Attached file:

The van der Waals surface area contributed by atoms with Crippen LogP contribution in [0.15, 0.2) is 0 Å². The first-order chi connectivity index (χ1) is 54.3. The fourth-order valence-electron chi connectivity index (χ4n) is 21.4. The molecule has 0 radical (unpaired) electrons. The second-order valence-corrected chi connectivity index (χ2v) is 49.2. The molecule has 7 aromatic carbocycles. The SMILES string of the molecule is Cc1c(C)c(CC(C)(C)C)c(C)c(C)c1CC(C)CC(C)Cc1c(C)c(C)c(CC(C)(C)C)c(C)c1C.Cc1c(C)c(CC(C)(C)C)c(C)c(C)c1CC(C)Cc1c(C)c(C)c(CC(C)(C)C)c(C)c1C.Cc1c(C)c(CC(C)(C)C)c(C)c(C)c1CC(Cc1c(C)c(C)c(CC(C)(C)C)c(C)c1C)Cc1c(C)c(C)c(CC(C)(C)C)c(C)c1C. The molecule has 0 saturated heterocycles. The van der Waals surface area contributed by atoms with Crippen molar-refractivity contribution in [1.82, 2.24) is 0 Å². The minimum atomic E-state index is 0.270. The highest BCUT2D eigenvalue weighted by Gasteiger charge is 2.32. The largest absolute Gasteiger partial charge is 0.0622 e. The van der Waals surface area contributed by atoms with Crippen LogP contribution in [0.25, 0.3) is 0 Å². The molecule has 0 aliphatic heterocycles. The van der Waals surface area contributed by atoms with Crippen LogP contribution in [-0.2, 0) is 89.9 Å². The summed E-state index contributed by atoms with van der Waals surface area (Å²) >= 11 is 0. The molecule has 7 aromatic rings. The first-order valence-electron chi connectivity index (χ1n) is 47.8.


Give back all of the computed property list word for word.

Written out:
The van der Waals surface area contributed by atoms with Crippen LogP contribution in [0.15, 0.2) is 0 Å². The first-order chi connectivity index (χ1) is 54.3. The fourth-order valence-electron chi connectivity index (χ4n) is 21.4. The molecule has 0 radical (unpaired) electrons. The second-order valence-corrected chi connectivity index (χ2v) is 49.2. The molecule has 7 aromatic carbocycles. The SMILES string of the molecule is Cc1c(C)c(CC(C)(C)C)c(C)c(C)c1CC(C)CC(C)Cc1c(C)c(C)c(CC(C)(C)C)c(C)c1C.Cc1c(C)c(CC(C)(C)C)c(C)c(C)c1CC(C)Cc1c(C)c(C)c(CC(C)(C)C)c(C)c1C.Cc1c(C)c(CC(C)(C)C)c(C)c(C)c1CC(Cc1c(C)c(C)c(CC(C)(C)C)c(C)c1C)Cc1c(C)c(C)c(CC(C)(C)C)c(C)c1C. The molecule has 0 saturated heterocycles. The van der Waals surface area contributed by atoms with Crippen molar-refractivity contribution in [1.82, 2.24) is 0 Å². The minimum atomic E-state index is 0.270. The highest BCUT2D eigenvalue weighted by Gasteiger charge is 2.32. The largest absolute Gasteiger partial charge is 0.0622 e. The van der Waals surface area contributed by atoms with Crippen LogP contribution in [0.25, 0.3) is 0 Å². The molecule has 0 aliphatic heterocycles. The van der Waals surface area contributed by atoms with Crippen LogP contribution in [-0.2, 0) is 89.9 Å². The summed E-state index contributed by atoms with van der Waals surface area (Å²) >= 11 is 0. The molecule has 7 aromatic rings. The first-order valence-electron chi connectivity index (χ1n) is 47.8.